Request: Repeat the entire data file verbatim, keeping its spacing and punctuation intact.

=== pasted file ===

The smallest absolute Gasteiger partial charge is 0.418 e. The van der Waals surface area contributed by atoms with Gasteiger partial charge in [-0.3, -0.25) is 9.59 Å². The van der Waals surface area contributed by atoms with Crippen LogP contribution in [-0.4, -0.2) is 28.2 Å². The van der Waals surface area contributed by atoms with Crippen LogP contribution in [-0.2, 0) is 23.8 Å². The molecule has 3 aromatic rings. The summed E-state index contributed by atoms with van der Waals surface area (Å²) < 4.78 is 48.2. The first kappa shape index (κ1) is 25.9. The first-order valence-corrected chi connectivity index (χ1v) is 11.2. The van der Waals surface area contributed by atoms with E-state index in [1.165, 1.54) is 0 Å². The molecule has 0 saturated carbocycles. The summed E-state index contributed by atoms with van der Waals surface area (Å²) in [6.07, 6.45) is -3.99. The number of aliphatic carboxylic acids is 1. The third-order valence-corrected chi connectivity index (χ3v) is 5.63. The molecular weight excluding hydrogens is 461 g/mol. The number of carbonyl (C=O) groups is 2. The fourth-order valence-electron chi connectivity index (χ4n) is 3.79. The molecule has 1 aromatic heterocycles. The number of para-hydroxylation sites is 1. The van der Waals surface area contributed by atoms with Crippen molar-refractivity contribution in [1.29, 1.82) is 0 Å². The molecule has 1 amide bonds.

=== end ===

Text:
The smallest absolute Gasteiger partial charge is 0.418 e. The van der Waals surface area contributed by atoms with Gasteiger partial charge in [-0.3, -0.25) is 9.59 Å². The van der Waals surface area contributed by atoms with Crippen LogP contribution in [-0.4, -0.2) is 28.2 Å². The van der Waals surface area contributed by atoms with Crippen LogP contribution in [-0.2, 0) is 23.8 Å². The molecule has 3 aromatic rings. The summed E-state index contributed by atoms with van der Waals surface area (Å²) < 4.78 is 48.2. The first kappa shape index (κ1) is 25.9. The first-order valence-corrected chi connectivity index (χ1v) is 11.2. The van der Waals surface area contributed by atoms with E-state index in [1.165, 1.54) is 0 Å². The molecule has 0 saturated carbocycles. The summed E-state index contributed by atoms with van der Waals surface area (Å²) in [6.07, 6.45) is -3.99. The number of aliphatic carboxylic acids is 1. The third-order valence-corrected chi connectivity index (χ3v) is 5.63. The molecular weight excluding hydrogens is 461 g/mol. The number of carbonyl (C=O) groups is 2. The fourth-order valence-electron chi connectivity index (χ4n) is 3.79. The molecule has 1 aromatic heterocycles. The number of para-hydroxylation sites is 1. The van der Waals surface area contributed by atoms with Crippen molar-refractivity contribution in [1.29, 1.82) is 0 Å². The molecule has 1 amide bonds.